PMCCPMCCPMCC

Search tips
Search criteria 

Advanced

 
Logo of molehrLink to Publisher's site
 
Mol Hum Reprod. 2010 September; 16(9): 685–694.
Published online 2010 June 23. doi:  10.1093/molehr/gaq048
PMCID: PMC2930518

Telomere lengths in human oocytes, cleavage stage embryos and blastocysts

Abstract

Telomeres are repeated sequences that protect the ends of chromosomes and harbour DNA repair proteins. Telomeres shorten during each cell division in the absence of telomerase. When telomere length becomes critically short, cell senescence occurs. Telomere length therefore reflects both cellular ageing and capacity for division. We have measured telomere length in human germinal vesicle (GV) oocytes and preimplantation embryos, by quantitative fluorescence in situ hybridization (Q-FISH), providing baseline data towards our hypothesis that telomere length is a marker of embryo quality. The numbers of fluorescent foci suggest that extensive clustering of telomeres occurs in mature GV stage oocytes, and in preimplantation embryos. When calculating average telomere length by assuming that each signal presents one telomere, the calculated telomere length decreased from the oocyte to the cleavage stages, and increased between the cleavage stages and the blastocyst (11.12 versus 8.43 versus 12.22 kb, respectively, P < 0.001). Other methods of calculation, based upon expected maximum and minimum numbers of telomeres, confirm that telomere length in blastocysts is significantly longer than cleavage stages. Individual blastomeres within an embryo showed substantial variation in calculated average telomere length. This study implies that telomere length changes according to the stage of preimplantation embryo development.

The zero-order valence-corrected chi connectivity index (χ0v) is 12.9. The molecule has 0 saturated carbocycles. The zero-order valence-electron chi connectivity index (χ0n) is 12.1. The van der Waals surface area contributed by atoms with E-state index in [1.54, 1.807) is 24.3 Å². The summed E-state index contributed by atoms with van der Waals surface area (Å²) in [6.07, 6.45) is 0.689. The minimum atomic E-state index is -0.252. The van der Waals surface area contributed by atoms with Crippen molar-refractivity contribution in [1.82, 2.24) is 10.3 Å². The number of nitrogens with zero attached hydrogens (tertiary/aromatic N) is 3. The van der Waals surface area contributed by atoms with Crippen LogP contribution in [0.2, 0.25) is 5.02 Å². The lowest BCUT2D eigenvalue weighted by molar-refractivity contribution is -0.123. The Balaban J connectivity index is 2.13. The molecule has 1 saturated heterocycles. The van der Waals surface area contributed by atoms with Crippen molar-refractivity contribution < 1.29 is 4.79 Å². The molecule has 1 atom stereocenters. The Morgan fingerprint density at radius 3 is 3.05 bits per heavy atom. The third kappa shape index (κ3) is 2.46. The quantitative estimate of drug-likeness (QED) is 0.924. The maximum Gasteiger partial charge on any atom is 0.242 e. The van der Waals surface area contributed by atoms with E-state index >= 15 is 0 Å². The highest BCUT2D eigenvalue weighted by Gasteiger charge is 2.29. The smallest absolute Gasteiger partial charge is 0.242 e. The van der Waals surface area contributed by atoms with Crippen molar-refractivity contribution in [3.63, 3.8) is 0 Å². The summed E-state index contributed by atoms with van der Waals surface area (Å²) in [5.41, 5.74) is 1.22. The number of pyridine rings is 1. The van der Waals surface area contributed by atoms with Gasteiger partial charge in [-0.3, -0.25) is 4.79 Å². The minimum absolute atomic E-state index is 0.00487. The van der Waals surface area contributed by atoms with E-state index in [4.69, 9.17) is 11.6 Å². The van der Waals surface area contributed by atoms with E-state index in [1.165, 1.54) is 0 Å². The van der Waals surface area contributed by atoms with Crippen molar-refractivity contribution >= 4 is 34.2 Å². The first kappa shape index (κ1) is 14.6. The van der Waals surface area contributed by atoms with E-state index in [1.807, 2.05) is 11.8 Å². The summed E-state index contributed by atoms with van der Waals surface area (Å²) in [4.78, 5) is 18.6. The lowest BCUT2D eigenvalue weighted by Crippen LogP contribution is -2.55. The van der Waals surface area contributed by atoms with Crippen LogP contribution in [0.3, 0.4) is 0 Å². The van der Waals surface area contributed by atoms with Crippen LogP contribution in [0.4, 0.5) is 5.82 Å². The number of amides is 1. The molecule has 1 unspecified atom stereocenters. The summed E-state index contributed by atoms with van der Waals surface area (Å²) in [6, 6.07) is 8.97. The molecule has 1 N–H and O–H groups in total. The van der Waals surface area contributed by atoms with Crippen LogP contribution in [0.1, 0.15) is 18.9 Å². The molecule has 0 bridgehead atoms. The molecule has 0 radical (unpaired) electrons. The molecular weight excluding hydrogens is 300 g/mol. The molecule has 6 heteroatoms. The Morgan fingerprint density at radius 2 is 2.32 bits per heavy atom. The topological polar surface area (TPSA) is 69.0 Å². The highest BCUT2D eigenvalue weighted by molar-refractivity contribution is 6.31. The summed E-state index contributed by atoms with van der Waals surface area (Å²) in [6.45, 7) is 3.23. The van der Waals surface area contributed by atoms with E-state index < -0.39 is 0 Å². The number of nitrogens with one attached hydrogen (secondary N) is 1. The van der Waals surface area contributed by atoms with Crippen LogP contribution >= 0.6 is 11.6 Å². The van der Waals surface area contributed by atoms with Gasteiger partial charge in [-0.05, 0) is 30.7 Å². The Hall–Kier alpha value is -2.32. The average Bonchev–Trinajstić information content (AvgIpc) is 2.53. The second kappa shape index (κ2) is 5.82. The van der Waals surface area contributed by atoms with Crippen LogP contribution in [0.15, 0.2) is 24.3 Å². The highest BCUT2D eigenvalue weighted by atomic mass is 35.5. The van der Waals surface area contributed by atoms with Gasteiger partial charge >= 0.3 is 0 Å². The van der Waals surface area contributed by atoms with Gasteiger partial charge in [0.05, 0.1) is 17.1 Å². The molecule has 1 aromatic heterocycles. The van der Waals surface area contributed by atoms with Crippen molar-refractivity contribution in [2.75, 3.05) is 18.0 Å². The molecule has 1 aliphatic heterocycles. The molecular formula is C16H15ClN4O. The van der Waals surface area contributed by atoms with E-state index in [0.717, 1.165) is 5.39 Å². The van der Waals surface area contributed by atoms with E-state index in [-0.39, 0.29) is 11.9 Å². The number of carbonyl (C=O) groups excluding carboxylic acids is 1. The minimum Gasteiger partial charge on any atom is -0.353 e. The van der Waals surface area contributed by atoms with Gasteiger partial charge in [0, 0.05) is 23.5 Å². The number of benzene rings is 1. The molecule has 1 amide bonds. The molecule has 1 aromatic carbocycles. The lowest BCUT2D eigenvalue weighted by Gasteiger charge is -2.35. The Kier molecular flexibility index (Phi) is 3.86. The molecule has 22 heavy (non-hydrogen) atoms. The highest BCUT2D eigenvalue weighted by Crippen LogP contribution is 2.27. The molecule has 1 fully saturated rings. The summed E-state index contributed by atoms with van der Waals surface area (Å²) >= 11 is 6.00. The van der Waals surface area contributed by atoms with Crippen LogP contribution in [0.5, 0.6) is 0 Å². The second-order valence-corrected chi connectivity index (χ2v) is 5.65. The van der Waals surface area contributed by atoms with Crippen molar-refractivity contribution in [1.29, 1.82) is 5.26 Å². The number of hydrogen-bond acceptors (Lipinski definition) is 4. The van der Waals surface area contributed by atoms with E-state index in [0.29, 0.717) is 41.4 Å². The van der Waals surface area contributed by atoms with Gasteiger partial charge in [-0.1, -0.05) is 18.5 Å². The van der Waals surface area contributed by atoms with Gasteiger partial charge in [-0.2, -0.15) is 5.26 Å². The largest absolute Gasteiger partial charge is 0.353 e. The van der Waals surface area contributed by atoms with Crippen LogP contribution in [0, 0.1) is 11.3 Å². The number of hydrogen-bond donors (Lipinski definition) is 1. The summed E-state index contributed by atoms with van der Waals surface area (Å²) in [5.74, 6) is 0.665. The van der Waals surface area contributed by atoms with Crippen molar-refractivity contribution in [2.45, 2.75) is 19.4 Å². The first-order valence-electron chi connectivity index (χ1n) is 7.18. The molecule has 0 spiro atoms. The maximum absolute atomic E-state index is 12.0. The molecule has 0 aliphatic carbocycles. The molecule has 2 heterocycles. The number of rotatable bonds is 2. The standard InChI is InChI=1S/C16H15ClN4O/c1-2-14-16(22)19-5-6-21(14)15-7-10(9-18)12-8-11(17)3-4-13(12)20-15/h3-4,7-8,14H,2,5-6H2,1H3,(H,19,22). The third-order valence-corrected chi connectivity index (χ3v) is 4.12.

Keywords: embryo, oocyte, telomere length, human, chromosome

Introduction

Telomeres are the ends of chromosomes, comprising hexamer repeats (TTAGGG) associated with proteins that protect the DNA from degradation by exonucleases (Blackburn, 2005). With each cell division, a small amount of the telomere is lost due to the ‘end replication problem’ (Bailey and Cornforth, 2007). The precise amount of shortening is affected by other variables and may be accelerated by oxidative stress (Valdes et al., 2005). Sufficient telomere length to accommodate such shortening is therefore essential for cells that replicate. Ultimately, after many cell divisions, critically short telomere length results in cell senescence associated with chromosome instability and end-to-end joining, unless other mechanisms actively restore telomere length. One such mechanism involves the reverse transcriptase enzyme telomerase which adds hexamer repeats to telomeres (Blackburn, 2005). Telomerase is present in stem cells, most cancers and immortalized cell lines, but not in normal somatic cells (Holt and Shay, 1999).